Accuracy has been high on the agenda for the All Blacks this week and Argentina could be given a harsh reminder of how good the world champions can be if they click in Wellington tomorrow night.

The All Blacks have been a mixed bag in their opening two outings of the Rugby Championship with fumbling victories over a hapless Australian side but you get the feeling the Men in Black are on the verge of putting it all together.

All Blacks captain Richie McCaw said the team's inaccuracy against the Wallabies was partly down to individual errors caused by "over-eagerness".

"I think that it's just making sure that you feel you have them on the ropes and you want to finish it straight away whereas sometimes holding on to it for one extra phase can make the difference," he said.


"So it's just about calming down a little bit and making sure you see what's in front of you and make those decisions right. I think we were creating half chances and sometimes you just have to have that patience to make it a full chance. It does come down to the individuals but sometimes the whole team needs to get that instinct right."

The All Blacks' progress has been stunted this week following the withdrawal of regular pivot Dan Carter but his replacement Aaron Cruden provides another on-field dimension, which will be exciting to watch.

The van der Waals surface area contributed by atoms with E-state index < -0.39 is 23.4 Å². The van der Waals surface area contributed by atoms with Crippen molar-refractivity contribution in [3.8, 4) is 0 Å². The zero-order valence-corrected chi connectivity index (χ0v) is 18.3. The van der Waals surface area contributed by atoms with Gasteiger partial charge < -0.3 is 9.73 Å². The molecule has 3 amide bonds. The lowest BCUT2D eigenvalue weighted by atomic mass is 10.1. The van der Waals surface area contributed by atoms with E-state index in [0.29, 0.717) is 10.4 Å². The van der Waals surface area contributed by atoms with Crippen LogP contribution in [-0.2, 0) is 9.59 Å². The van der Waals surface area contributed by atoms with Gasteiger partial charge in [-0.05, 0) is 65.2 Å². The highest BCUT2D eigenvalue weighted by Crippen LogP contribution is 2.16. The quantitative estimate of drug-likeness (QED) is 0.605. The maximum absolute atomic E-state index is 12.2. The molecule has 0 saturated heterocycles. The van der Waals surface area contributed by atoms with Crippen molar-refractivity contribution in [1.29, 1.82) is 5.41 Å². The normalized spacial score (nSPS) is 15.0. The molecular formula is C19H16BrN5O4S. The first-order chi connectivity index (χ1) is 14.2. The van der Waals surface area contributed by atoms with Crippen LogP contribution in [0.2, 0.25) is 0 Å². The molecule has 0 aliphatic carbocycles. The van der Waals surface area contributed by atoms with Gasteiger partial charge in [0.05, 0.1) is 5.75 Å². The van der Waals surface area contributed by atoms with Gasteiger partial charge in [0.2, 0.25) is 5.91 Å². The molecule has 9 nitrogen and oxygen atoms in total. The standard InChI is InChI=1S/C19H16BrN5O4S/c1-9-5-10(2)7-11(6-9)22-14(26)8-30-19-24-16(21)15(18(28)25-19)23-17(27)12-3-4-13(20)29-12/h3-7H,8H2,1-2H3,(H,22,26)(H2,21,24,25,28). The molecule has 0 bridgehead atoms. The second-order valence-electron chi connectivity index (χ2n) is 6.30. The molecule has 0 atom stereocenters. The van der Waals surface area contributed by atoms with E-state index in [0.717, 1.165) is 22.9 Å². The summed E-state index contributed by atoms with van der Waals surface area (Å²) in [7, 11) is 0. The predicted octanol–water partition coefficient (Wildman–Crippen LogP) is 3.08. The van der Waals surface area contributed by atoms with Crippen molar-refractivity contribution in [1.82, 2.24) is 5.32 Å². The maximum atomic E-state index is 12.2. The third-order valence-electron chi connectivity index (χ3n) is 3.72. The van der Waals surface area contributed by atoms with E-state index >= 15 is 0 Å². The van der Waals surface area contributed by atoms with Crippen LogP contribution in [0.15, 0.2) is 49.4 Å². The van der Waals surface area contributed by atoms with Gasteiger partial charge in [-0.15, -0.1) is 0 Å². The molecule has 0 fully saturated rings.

Cruden's combination with halfback Aaron Smith will be critical to New Zealand's progress and the Manawatu team-mates could play at a higher pace than has been shown by Steve Hansen's men already this year.

Hometown boy Julian Savea's inclusion in the starting line-up is a savvy play from Hansen. It's likely the hulking wing will be nervous after a poor performance in his previous outing against Ireland in June, but playing in front of family and friends might take the edge off.

There's a rookie locking duo in the form of Brodie Retallick and Luke Romano, who boast only eight tests between them, but they have promise in bucketloads and a certain steel about the way they play.

One of the themes of the week is Argentina's ability to compete with the All Blacks in the forwards and what sort of influence former New Zealand coach Graham Henry will have on the Pumas given he is now part of their coaching unit.

McCaw, who will line-up in his 109th test tomorrow, said Henry was unlikely to have given the visitors too many trade secrets.

"Well you watch last week's game and you pick up what you want anyway," he said.

"It's always the way, you have an idea about what the opposition will do and the key is that you stop it. That's what we make sure we have to do. You don't change much from week to week. It's the subtle changes that are different and that's what we do all the time.

"But it comes down to getting the set piece right and getting the ball across the advantage line. I've been in teams that know what the other team is going to do and there is nothing you can do to stop it."